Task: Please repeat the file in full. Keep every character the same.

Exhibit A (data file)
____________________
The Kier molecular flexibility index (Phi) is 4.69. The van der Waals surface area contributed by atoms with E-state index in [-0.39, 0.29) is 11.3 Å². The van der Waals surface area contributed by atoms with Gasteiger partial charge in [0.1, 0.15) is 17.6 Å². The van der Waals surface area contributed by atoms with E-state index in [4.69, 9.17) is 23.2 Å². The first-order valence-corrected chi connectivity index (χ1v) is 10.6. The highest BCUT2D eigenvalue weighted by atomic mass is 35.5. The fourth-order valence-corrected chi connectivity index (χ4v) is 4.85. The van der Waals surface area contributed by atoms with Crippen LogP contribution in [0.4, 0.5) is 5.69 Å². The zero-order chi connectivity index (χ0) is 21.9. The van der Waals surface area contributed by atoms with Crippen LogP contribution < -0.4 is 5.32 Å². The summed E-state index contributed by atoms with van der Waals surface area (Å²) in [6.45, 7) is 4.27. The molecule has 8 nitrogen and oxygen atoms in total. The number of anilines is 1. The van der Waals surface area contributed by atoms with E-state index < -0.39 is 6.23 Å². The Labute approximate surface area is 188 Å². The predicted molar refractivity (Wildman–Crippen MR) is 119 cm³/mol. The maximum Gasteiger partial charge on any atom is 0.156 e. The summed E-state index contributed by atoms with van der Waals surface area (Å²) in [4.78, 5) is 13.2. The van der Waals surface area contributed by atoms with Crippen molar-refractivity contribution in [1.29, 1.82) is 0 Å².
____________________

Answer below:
The Kier molecular flexibility index (Phi) is 4.69. The van der Waals surface area contributed by atoms with E-state index in [-0.39, 0.29) is 11.3 Å². The van der Waals surface area contributed by atoms with Gasteiger partial charge in [0.1, 0.15) is 17.6 Å². The van der Waals surface area contributed by atoms with E-state index in [4.69, 9.17) is 23.2 Å². The first-order valence-corrected chi connectivity index (χ1v) is 10.6. The highest BCUT2D eigenvalue weighted by atomic mass is 35.5. The fourth-order valence-corrected chi connectivity index (χ4v) is 4.85. The van der Waals surface area contributed by atoms with Crippen LogP contribution in [0.4, 0.5) is 5.69 Å². The zero-order chi connectivity index (χ0) is 21.9. The van der Waals surface area contributed by atoms with Crippen LogP contribution < -0.4 is 5.32 Å². The summed E-state index contributed by atoms with van der Waals surface area (Å²) in [6.45, 7) is 4.27. The molecule has 8 nitrogen and oxygen atoms in total. The number of anilines is 1. The van der Waals surface area contributed by atoms with E-state index < -0.39 is 6.23 Å². The Labute approximate surface area is 188 Å². The predicted molar refractivity (Wildman–Crippen MR) is 119 cm³/mol. The maximum Gasteiger partial charge on any atom is 0.156 e. The summed E-state index contributed by atoms with van der Waals surface area (Å²) in [4.78, 5) is 13.2. The van der Waals surface area contributed by atoms with Crippen molar-refractivity contribution in [1.29, 1.82) is 0 Å².